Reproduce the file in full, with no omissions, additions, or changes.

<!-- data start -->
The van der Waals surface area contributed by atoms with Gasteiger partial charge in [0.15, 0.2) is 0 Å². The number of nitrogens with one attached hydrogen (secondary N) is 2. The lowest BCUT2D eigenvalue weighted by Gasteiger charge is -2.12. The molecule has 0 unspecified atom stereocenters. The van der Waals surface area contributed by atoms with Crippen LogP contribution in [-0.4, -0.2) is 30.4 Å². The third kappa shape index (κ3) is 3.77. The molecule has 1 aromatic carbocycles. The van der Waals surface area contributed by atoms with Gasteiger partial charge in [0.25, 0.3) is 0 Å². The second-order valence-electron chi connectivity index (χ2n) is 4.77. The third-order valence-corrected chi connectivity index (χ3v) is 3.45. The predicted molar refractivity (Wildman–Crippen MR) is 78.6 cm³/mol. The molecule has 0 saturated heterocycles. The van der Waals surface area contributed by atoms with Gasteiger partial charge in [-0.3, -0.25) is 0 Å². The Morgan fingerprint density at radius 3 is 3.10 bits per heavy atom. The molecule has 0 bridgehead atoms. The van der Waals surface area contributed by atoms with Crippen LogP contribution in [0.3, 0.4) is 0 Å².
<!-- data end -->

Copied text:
The van der Waals surface area contributed by atoms with Gasteiger partial charge in [0.15, 0.2) is 0 Å². The number of nitrogens with one attached hydrogen (secondary N) is 2. The lowest BCUT2D eigenvalue weighted by Gasteiger charge is -2.12. The molecule has 0 unspecified atom stereocenters. The van der Waals surface area contributed by atoms with Crippen LogP contribution in [-0.4, -0.2) is 30.4 Å². The third kappa shape index (κ3) is 3.77. The molecule has 1 aromatic carbocycles. The van der Waals surface area contributed by atoms with Gasteiger partial charge in [0.25, 0.3) is 0 Å². The second-order valence-electron chi connectivity index (χ2n) is 4.77. The third-order valence-corrected chi connectivity index (χ3v) is 3.45. The predicted molar refractivity (Wildman–Crippen MR) is 78.6 cm³/mol. The molecule has 0 saturated heterocycles. The van der Waals surface area contributed by atoms with Gasteiger partial charge in [-0.3, -0.25) is 0 Å². The Morgan fingerprint density at radius 3 is 3.10 bits per heavy atom. The molecule has 0 bridgehead atoms. The van der Waals surface area contributed by atoms with Crippen LogP contribution in [0.3, 0.4) is 0 Å².